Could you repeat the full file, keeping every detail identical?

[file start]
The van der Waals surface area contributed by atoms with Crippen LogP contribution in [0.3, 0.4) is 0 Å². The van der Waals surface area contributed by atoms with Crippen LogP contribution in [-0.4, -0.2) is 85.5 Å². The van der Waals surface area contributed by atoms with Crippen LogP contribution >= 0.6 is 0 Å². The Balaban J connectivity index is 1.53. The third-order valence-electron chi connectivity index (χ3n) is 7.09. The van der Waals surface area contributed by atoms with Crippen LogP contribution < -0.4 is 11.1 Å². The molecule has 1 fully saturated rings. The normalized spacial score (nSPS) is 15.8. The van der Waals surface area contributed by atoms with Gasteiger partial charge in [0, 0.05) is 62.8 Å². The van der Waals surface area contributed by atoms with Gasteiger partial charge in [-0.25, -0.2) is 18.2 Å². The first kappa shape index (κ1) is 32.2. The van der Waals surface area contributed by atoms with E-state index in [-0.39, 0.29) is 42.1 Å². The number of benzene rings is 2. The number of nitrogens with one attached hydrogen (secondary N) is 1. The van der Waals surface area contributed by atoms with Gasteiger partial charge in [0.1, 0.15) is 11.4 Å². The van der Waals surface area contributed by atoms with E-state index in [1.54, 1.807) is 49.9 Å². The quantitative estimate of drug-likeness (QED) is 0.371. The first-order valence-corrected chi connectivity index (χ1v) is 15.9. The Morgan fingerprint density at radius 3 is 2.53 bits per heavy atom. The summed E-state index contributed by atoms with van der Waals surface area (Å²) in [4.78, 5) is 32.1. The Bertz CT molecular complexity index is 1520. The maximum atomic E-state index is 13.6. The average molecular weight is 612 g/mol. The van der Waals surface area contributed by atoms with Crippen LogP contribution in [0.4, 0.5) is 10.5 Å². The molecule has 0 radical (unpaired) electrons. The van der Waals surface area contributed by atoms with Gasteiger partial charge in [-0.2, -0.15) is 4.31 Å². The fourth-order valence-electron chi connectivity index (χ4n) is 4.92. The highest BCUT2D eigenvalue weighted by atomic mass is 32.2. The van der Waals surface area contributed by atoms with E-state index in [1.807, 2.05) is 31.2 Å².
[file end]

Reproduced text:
The van der Waals surface area contributed by atoms with Crippen LogP contribution in [0.3, 0.4) is 0 Å². The van der Waals surface area contributed by atoms with Crippen LogP contribution in [-0.4, -0.2) is 85.5 Å². The van der Waals surface area contributed by atoms with Crippen LogP contribution >= 0.6 is 0 Å². The Balaban J connectivity index is 1.53. The third-order valence-electron chi connectivity index (χ3n) is 7.09. The van der Waals surface area contributed by atoms with Crippen LogP contribution < -0.4 is 11.1 Å². The molecule has 1 fully saturated rings. The normalized spacial score (nSPS) is 15.8. The van der Waals surface area contributed by atoms with Gasteiger partial charge in [0, 0.05) is 62.8 Å². The van der Waals surface area contributed by atoms with Gasteiger partial charge in [-0.25, -0.2) is 18.2 Å². The first kappa shape index (κ1) is 32.2. The van der Waals surface area contributed by atoms with E-state index in [-0.39, 0.29) is 42.1 Å². The number of benzene rings is 2. The number of nitrogens with one attached hydrogen (secondary N) is 1. The van der Waals surface area contributed by atoms with Gasteiger partial charge in [0.1, 0.15) is 11.4 Å². The van der Waals surface area contributed by atoms with E-state index in [1.54, 1.807) is 49.9 Å². The quantitative estimate of drug-likeness (QED) is 0.371. The first-order valence-corrected chi connectivity index (χ1v) is 15.9. The Morgan fingerprint density at radius 3 is 2.53 bits per heavy atom. The summed E-state index contributed by atoms with van der Waals surface area (Å²) in [4.78, 5) is 32.1. The Bertz CT molecular complexity index is 1520. The maximum atomic E-state index is 13.6. The average molecular weight is 612 g/mol. The van der Waals surface area contributed by atoms with Crippen LogP contribution in [0.4, 0.5) is 10.5 Å². The molecule has 0 radical (unpaired) electrons. The van der Waals surface area contributed by atoms with Gasteiger partial charge in [-0.2, -0.15) is 4.31 Å². The fourth-order valence-electron chi connectivity index (χ4n) is 4.92. The highest BCUT2D eigenvalue weighted by atomic mass is 32.2. The van der Waals surface area contributed by atoms with E-state index in [1.807, 2.05) is 31.2 Å².